The limit cycle radius, which physically represents the ultimate enstrophy of the disturbances, can be depicted as a response surface on the control plane defined by the independent forcing and beta parameters. If the forcing is zonally dependent, the response surface may exhibit a pronounced fold, which arises from the existence of a snap-through bifurcation. The projection of this fold onto the parameter control plane defines a bimodal or hysteresis region in which multiple stable solutions exist for given parameters. The boundary of the hysteresis region represents parameter states at which the model can exhibit sudden flow regime transitions, analogous to those observed in the laboratory rotating annulus.

This study demonstrates that the degree of nonlinearity, the scale of the forcing, and the spatial dependence of the disturbances and the forcing all crucially influence both the multiplicity and temporal nature of the stable limit solutions in a low-order, forced, dissipative model. Thus, choices in this rather complex array of physical degrees of freedom must be carefully considered in any model of the long-term evolution of large-scale atmospheric flow.

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Kenneth E. Mitchell and John B. Hovermale

Abstract

The structure of the thunderstorm gust front is investigated by a nonhydrostatic, two-dimensional (x z/) numerical model. In the model, which is dry, the production of negatively buoyant air by evaporation is parameterized via an externally imposed, local-cooling function. This parameterization sustains a steady cold downdraft, which drives the surface outflow and associated gust front.

It is shown that two dominant factors influencing gust front structure in the vertical plane are the solenoidal field coincident with the front and surface friction, modeled by means of a simple bulk aerodynamic drag formulation. The circulation theorem is invoked to illustrate how solenoidal accelerations oppose the deceleration by surface friction. After the onset of a downdraft in the model, these opposing tendencies soon reach a balance. Thus, following a brief transient stage, the model gust front exhibits a persistent configuration as it propagates rapidly forward. The essential features of this configuration are examined and compared with both tower observations of gust fronts and laboratory models of gravity currents.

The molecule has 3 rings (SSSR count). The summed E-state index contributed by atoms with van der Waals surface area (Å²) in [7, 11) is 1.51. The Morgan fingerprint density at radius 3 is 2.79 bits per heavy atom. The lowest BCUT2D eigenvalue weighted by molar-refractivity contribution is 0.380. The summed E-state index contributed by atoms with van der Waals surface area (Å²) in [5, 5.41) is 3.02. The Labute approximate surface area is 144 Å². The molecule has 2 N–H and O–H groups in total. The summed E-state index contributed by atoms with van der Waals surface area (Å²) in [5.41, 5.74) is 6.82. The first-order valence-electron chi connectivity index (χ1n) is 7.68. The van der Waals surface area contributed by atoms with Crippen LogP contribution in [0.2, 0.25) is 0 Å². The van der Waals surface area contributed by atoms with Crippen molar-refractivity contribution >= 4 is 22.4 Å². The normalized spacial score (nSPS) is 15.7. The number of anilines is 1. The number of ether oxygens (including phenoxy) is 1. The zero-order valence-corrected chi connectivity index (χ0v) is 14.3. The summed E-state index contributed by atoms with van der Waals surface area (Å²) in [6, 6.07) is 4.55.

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Yan Luo, Ernesto H. Berbery, and Kenneth E. Mitchell

Abstract

The surface hydrology of the United States’ western basins is investigated using the National Centers for Environmental Prediction operational Eta Model forecasts. During recent years the model has been subject to changes and upgrades that positively affected its performance. These effects on the surface hydrologic cycle are discussed by analyzing the period June 1995–May 2003. Prior to the model assessment, three gauge-based precipitation analyses that are potential sources of model validation are appraised. A fairly large disparity between the gridded precipitation analyses is found in the long-term area averages over the Columbia basin (∼23% difference) and over the Colorado basin (∼12% difference). These discrepancies are due to the type of analysis scheme employed and whether an orographic correction was applied.